Pyrometer positioning on a Cummins Dodge Ram
What is a Pyrometer?
Pyrometers or Exhaust Gas Temperature (EGT) sensors are used in a variety of applications where there is a need to measure high temperatures. Here at XL Mechanical Service we have installed many of these over the years. As the name suggests, usually the medium measured is a product of burning, or combustion if we analyse the case of an internal combustion engine.
Why do we need Pyrometers?
During development, engine manufacturers use pyrometers installed in the exhaust manifold of their test engines to accurately monitor temperature changes. This is one of the most accurate ways of determining the quality of combustion and prevent excessive thermal and mechanical stress on internal and external components. While an engine is developed, engineers change the fuelling characteristics constantly to find the best balance of power, consumption and emissions. During overfuelling, high temperatures and pressures occur in the cylinders, so by having an EGT sensor measuring temperature changes will help prevent engine failure. Typical components which suffer failures from prolonged exposure to high temperatures are valves and valve seats, piston crown, piston rings and turbochargers.
Why can’t we just use the coolant temperature sensor?
On liquid-cooled engines, heat from the cylinder walls is transferred to the coolant. Then the coolant circulates around the block increasing its temperature even further and then it goes to the head. It still picks up more heat, until it reaches the thermostat where (in the case of an up-to-temperature engine) it is directed to the radiator. The coolant temperature is measured near the thermostat. If you carefully analyse the heat transfer path described, you will realise that if the temperature of the cylinder increases, this will cause the coolant’s temperature to increase, but because it still has to travel, the coolant temperature sensor will provide a delayed response.
What is the benefit of installing a pyrometer to my Cummins engine?
Vehicle owners might want to install an aftermarket pyrometer in their engine’s exhaust manifold so they can quickly monitor changes of exhaust temperature. This would help in preventing valve or turbocharger failure (believe me, that’s an expensive repair!), or even detect injector or pump failures, especially on mechanical engines.
Where is the best position to install an EGT sensor in my exhaust manifold?
So where is the best position to install an exhaust pyrometer on a Cummins ISB, commonly found in a Dodge Ram? It depends on how accurate you want the measurement to be! Let’s analyse this step-by-step and reach a logical conclusion.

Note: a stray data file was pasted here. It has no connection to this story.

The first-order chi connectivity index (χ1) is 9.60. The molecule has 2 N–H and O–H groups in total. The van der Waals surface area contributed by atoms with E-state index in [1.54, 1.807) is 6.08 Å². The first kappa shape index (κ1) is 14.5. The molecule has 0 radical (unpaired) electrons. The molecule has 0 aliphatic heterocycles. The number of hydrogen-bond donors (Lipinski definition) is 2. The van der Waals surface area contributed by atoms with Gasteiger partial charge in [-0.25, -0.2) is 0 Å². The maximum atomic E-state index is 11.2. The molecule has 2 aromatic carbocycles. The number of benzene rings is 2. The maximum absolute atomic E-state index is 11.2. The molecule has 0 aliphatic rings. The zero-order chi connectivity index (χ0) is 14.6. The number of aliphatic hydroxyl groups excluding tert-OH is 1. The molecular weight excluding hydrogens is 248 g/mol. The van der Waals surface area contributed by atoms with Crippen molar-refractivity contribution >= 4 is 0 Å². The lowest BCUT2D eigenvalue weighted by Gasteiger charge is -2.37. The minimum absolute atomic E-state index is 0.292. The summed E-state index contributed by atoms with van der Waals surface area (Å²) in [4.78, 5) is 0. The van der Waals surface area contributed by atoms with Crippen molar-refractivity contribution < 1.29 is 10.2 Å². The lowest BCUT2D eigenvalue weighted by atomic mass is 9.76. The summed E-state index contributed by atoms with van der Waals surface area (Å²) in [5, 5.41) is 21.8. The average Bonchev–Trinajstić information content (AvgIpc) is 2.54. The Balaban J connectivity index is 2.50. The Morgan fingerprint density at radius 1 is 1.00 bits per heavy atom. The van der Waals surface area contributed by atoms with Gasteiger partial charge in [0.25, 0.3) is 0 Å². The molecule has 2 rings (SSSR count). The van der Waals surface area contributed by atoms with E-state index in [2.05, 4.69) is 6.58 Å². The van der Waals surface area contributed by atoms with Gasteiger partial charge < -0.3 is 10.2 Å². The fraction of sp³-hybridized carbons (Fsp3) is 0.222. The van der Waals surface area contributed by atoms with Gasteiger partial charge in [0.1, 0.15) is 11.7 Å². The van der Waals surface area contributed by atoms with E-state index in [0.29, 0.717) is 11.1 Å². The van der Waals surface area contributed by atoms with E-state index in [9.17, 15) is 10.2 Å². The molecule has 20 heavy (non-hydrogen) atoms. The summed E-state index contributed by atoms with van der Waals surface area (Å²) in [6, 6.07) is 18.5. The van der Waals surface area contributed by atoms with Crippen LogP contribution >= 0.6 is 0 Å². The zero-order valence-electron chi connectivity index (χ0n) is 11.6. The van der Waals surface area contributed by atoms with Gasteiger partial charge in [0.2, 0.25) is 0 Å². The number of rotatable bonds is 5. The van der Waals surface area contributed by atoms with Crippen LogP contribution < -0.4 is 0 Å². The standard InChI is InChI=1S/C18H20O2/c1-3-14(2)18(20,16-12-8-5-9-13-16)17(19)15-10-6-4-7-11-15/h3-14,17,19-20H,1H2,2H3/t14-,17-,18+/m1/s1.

Cummins B series 12 Valve mechanical engines in Dodge trucks (1989 onwards), ISB 24 Valve (1998 onwards), and Commonrail ISB 24 Valve (2003 onwards), have the same coolant path.
Picture 1 – Cummins ISB EPA 2017 coolant flow
As we can see in Picture 1, Coolant travels from the inlet (1) into the pump (2), then to the oil cooler cavity (3) and finally into the engine block (4) to cool down the cylinders.
Considering that the pump (2) is at the front of the engine, which cylinder is the last to receive coolant? That’s right! Its number 6. Typically, cylinder #6 will run a little bit hotter than the rest due to cooling system design and limitations. This means that if you want to install a pyrometer to your exhaust manifold, you would get quicker and more accurate results if you install it as close as possible to exhaust port #6.
Remember that early detection of overfuelling will save you money!
Desired EGT sensor locations
Here are some examples of exhaust manifolds of two generations of Cummins ISB engines. We have marked the ideal pyrometer position on engines without EGR cooler (Picture 2) and with EGR cooler (Picture 3).
Picture 2 – Pyrometer positioning on Cummins without EGR cooler
Picture 3 – Pyrometer positioning on Cummins with EGR cooler
Tom Zelinka has been an Alberta Journeyman Automotive Mechanic and Interprovincial Red Seal since 1978. In 1981 he then received his Alberta Journeyman Heavy Duty Mechanic Certificate and Interprovincial Red Seal. He has received Certificates for: Cummins engine certification on N855/N14/M11 Engines, Cummins B/C/ ISB Series Engines, Cummins B/C/ISB Series Engine Fuel Systems, and Cummins B/C/ISB Series Electronic Engine Controls.
Interprovincial CFC/HCFC/HFC certification, Alberta Liquid Petroleum Gas Certification, Alberta Certified Advanced Mobile Hydraulics, Alberta Certified Diesel Engine Control Systems.
As the technology and models change, Tom continues to stay on top of the industry to be sure that you are receiving superior service for your Dodge Cummins diesel truck.